The expectation is high. God has promised great blessing through Abraham’s seed. The seed has a bride, she is not just beautiful but blessed greatly, and her offspring will crush his enemy. And then, 25v21 we find that “she was barren”. Not again! Surely not! How can it be that the blessed bride whose seed will win can’t have children. We remember the command and commission to humanity to multiply and remember that this is something that requires divine intervention. The LORD closed the wombs of Abimelech’s household, and opened them. The LORD is the one who gives children. When we compare the two commissions of Genesis 1v28 and Matthew 28 it’s not that the borning is man’s work and the born-againing is God’s work. The LORD does both. And so Isaac prays and God answers. Isaac’s life is like his fathers, and the events of v21 are a condensing of 20 years from when Isaac is 40 to 60.

The Wonder of Grace
Rebekah senses the striving of her children. Twins for the first time. She inquires o…

Preaching training should include watching The West Wing

Josh Harris highlights an article on the value of the teleprompter:"When it comes to rhetoric, winging it is often shoddy and self-indulgent -- practiced by politicians who hear Mozart in their own voices while others perceive random cymbals and kazoos. Leaders who prefer to speak from the top of their heads are not more authentic, they are often more shallow -- not more "real," but more undisciplined."

I'm all for speaking without a script, but often we think it means less preparation instead of more to be able to do that. I'm all for a preacher using an outline (so long as it's one that actually makes sense) but if that's not derived from careful consideration of language, of arguments, of memorable ways of saying things then much preaching is only going to be shallow reality.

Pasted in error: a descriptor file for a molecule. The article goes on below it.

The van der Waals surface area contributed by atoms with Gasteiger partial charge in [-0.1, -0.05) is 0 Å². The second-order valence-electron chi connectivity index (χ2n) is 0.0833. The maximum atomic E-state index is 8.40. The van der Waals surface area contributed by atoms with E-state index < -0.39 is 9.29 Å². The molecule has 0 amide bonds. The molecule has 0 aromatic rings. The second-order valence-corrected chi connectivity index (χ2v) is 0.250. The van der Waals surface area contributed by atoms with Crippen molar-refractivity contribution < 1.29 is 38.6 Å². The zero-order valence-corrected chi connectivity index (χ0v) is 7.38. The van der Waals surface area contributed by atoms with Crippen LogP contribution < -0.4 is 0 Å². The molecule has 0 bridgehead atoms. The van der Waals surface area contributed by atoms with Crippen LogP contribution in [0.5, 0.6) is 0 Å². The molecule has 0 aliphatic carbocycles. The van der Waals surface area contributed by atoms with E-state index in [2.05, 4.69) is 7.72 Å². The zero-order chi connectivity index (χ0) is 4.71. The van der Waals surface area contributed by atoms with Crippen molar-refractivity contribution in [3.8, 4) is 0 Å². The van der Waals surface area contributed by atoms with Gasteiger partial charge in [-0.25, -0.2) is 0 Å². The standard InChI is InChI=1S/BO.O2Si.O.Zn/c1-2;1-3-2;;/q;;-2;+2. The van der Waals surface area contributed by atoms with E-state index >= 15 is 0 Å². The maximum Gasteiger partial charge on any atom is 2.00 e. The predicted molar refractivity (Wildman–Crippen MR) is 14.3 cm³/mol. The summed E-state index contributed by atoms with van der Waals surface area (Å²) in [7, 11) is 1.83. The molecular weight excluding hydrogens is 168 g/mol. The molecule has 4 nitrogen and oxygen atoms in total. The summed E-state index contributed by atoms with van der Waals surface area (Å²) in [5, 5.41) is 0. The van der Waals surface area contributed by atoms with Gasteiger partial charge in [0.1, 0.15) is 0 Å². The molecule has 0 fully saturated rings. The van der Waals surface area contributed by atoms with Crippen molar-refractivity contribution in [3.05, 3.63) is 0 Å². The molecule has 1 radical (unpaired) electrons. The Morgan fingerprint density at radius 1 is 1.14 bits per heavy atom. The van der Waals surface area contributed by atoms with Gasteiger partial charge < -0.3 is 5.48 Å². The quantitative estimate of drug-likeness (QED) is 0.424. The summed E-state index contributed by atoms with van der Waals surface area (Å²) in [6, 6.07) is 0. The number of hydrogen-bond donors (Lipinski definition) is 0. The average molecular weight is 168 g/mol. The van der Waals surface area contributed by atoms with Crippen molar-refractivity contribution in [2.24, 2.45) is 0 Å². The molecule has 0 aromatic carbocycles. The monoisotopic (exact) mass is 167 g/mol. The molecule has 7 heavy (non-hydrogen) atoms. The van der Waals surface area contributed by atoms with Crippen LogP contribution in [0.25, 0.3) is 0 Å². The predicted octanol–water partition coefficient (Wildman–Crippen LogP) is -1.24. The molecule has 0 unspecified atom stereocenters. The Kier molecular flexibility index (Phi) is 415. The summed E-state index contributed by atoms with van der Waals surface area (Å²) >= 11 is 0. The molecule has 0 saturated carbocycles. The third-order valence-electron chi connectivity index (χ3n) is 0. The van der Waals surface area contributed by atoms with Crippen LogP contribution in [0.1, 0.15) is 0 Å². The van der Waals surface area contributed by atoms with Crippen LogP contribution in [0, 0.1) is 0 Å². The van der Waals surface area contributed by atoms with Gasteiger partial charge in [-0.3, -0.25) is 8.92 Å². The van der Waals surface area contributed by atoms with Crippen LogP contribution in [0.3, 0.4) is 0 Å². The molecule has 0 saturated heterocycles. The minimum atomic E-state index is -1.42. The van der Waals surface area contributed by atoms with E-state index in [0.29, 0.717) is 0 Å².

If Toby Ziegler, Sam Seaborn and Will Bailey watch every word that should be in President Bartlet's mouth, how much more should the preacher who opens his mouth to publi…

1 Corinthians 15 - Spiritual is body! (Mike Reeves)

What I'm hoping to do with my Sabbatical

On Monday I start a Sabbatical that I've graciously been granted after six years of serving with UCCF as CU Staff for Reading & Guildford and Team Leader for the South West. The plan is 12 weeks of refreshing and not very intensive study leave and 4 weeks of holiday between now and July 20th. I thought I'd let you know some of what I'll be looking at. This may or may not have an effect on my blogging here!
Mondays are for love the church - I plan to write up much of my thinking on the beauty and glory of the church. Not sure if there is a book length of material in my head but we'll see what comes out. Target about 40k words. The prospect of this is invigorating.
Tuesdays are for the evangelistic use of Ecclesiastes, what's the book about and how might we use it evangelistically among students?Wednesdays are for the evangelistic use of Genesis, key themes and how it might be used in evangelism among students, particularly how might we present the Biblical foundat…

Taking God seriously and Self lightly: Divine Comedy with Glen Scrivener

Seven Days Of Being A Father With L-Plates

Our son is nine days old and I've been experiencing the explusive power of a new affection which has kept me from doing lots of the things I might otherwise have been doing, along with the consuming power of sleeplessness which has a rabid appetite for life.

1. It's been a week of discovering my selfishness afresh. I like to think I'm not selfish but my frustration with my wife, with myself etc would suggest I have growing to do.